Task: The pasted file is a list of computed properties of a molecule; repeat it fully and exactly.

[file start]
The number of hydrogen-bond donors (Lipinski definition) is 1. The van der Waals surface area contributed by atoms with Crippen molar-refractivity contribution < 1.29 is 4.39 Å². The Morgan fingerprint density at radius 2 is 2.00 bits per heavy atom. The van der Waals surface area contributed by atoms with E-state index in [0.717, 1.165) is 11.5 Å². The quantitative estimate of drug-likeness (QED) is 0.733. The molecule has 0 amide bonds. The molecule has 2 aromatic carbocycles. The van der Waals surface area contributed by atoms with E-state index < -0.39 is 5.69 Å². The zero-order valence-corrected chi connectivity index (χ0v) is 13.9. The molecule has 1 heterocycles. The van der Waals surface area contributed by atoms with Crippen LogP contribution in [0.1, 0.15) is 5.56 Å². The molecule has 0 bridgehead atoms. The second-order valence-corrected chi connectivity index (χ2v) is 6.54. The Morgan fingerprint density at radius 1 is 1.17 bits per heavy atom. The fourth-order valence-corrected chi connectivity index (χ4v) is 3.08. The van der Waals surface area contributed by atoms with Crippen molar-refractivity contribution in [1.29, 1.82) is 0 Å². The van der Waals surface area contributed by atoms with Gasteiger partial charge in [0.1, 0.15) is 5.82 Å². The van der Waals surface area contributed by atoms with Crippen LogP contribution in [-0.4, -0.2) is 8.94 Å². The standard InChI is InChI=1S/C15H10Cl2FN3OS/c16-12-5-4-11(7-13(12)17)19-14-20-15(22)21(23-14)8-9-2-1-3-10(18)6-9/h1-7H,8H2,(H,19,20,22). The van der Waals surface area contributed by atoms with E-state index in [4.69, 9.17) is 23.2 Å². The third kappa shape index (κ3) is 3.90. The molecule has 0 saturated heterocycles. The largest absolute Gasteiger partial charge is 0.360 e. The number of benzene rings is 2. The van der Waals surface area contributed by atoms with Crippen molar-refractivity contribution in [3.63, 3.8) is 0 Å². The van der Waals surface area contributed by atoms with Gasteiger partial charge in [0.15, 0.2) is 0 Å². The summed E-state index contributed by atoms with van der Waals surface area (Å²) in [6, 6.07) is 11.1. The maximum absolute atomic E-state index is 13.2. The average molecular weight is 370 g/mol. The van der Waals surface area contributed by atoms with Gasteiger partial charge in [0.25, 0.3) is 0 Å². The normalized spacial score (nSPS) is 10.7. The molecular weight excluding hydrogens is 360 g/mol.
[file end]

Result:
The number of hydrogen-bond donors (Lipinski definition) is 1. The van der Waals surface area contributed by atoms with Crippen molar-refractivity contribution < 1.29 is 4.39 Å². The Morgan fingerprint density at radius 2 is 2.00 bits per heavy atom. The van der Waals surface area contributed by atoms with E-state index in [0.717, 1.165) is 11.5 Å². The quantitative estimate of drug-likeness (QED) is 0.733. The molecule has 0 amide bonds. The molecule has 2 aromatic carbocycles. The van der Waals surface area contributed by atoms with E-state index < -0.39 is 5.69 Å². The zero-order valence-corrected chi connectivity index (χ0v) is 13.9. The molecule has 1 heterocycles. The van der Waals surface area contributed by atoms with Crippen LogP contribution in [0.1, 0.15) is 5.56 Å². The molecule has 0 bridgehead atoms. The second-order valence-corrected chi connectivity index (χ2v) is 6.54. The Morgan fingerprint density at radius 1 is 1.17 bits per heavy atom. The fourth-order valence-corrected chi connectivity index (χ4v) is 3.08. The van der Waals surface area contributed by atoms with Crippen molar-refractivity contribution in [1.29, 1.82) is 0 Å². The van der Waals surface area contributed by atoms with Gasteiger partial charge in [0.1, 0.15) is 5.82 Å². The van der Waals surface area contributed by atoms with Crippen LogP contribution in [-0.4, -0.2) is 8.94 Å². The standard InChI is InChI=1S/C15H10Cl2FN3OS/c16-12-5-4-11(7-13(12)17)19-14-20-15(22)21(23-14)8-9-2-1-3-10(18)6-9/h1-7H,8H2,(H,19,20,22). The van der Waals surface area contributed by atoms with E-state index in [4.69, 9.17) is 23.2 Å². The third kappa shape index (κ3) is 3.90. The molecule has 0 saturated heterocycles. The largest absolute Gasteiger partial charge is 0.360 e. The number of benzene rings is 2. The van der Waals surface area contributed by atoms with Crippen molar-refractivity contribution in [3.63, 3.8) is 0 Å². The van der Waals surface area contributed by atoms with Gasteiger partial charge in [0.15, 0.2) is 0 Å². The summed E-state index contributed by atoms with van der Waals surface area (Å²) in [6, 6.07) is 11.1. The maximum absolute atomic E-state index is 13.2. The average molecular weight is 370 g/mol. The van der Waals surface area contributed by atoms with Gasteiger partial charge in [0.25, 0.3) is 0 Å². The normalized spacial score (nSPS) is 10.7. The molecular weight excluding hydrogens is 360 g/mol.